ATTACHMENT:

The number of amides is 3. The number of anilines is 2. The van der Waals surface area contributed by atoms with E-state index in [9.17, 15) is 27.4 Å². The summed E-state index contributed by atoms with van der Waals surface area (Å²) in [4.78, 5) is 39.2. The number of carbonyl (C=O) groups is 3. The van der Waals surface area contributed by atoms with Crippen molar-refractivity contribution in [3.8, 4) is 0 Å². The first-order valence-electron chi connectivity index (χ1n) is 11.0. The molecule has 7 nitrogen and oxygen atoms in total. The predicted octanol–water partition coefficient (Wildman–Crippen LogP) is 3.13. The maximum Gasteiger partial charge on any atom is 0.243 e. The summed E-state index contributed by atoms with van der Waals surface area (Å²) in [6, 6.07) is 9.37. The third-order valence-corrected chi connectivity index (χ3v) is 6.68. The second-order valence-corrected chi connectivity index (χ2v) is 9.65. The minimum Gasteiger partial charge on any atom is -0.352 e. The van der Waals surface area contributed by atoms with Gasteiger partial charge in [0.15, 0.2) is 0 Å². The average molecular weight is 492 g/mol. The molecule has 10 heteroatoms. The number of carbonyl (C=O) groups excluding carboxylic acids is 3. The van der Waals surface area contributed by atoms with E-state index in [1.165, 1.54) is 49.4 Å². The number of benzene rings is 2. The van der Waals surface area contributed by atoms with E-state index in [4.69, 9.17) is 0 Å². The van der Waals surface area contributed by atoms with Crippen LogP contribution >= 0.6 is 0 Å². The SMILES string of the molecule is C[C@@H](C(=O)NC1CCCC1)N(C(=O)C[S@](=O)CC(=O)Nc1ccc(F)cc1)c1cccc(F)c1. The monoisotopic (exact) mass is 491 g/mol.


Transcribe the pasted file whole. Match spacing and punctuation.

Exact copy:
The number of amides is 3. The number of anilines is 2. The van der Waals surface area contributed by atoms with E-state index in [9.17, 15) is 27.4 Å². The summed E-state index contributed by atoms with van der Waals surface area (Å²) in [4.78, 5) is 39.2. The number of carbonyl (C=O) groups is 3. The van der Waals surface area contributed by atoms with Crippen molar-refractivity contribution in [3.8, 4) is 0 Å². The first-order valence-electron chi connectivity index (χ1n) is 11.0. The molecule has 7 nitrogen and oxygen atoms in total. The predicted octanol–water partition coefficient (Wildman–Crippen LogP) is 3.13. The maximum Gasteiger partial charge on any atom is 0.243 e. The summed E-state index contributed by atoms with van der Waals surface area (Å²) in [6, 6.07) is 9.37. The third-order valence-corrected chi connectivity index (χ3v) is 6.68. The second-order valence-corrected chi connectivity index (χ2v) is 9.65. The minimum Gasteiger partial charge on any atom is -0.352 e. The van der Waals surface area contributed by atoms with Gasteiger partial charge in [0.15, 0.2) is 0 Å². The average molecular weight is 492 g/mol. The molecule has 10 heteroatoms. The number of carbonyl (C=O) groups excluding carboxylic acids is 3. The van der Waals surface area contributed by atoms with E-state index in [1.165, 1.54) is 49.4 Å². The number of benzene rings is 2. The van der Waals surface area contributed by atoms with E-state index in [4.69, 9.17) is 0 Å². The van der Waals surface area contributed by atoms with Crippen LogP contribution >= 0.6 is 0 Å². The SMILES string of the molecule is C[C@@H](C(=O)NC1CCCC1)N(C(=O)C[S@](=O)CC(=O)Nc1ccc(F)cc1)c1cccc(F)c1. The monoisotopic (exact) mass is 491 g/mol.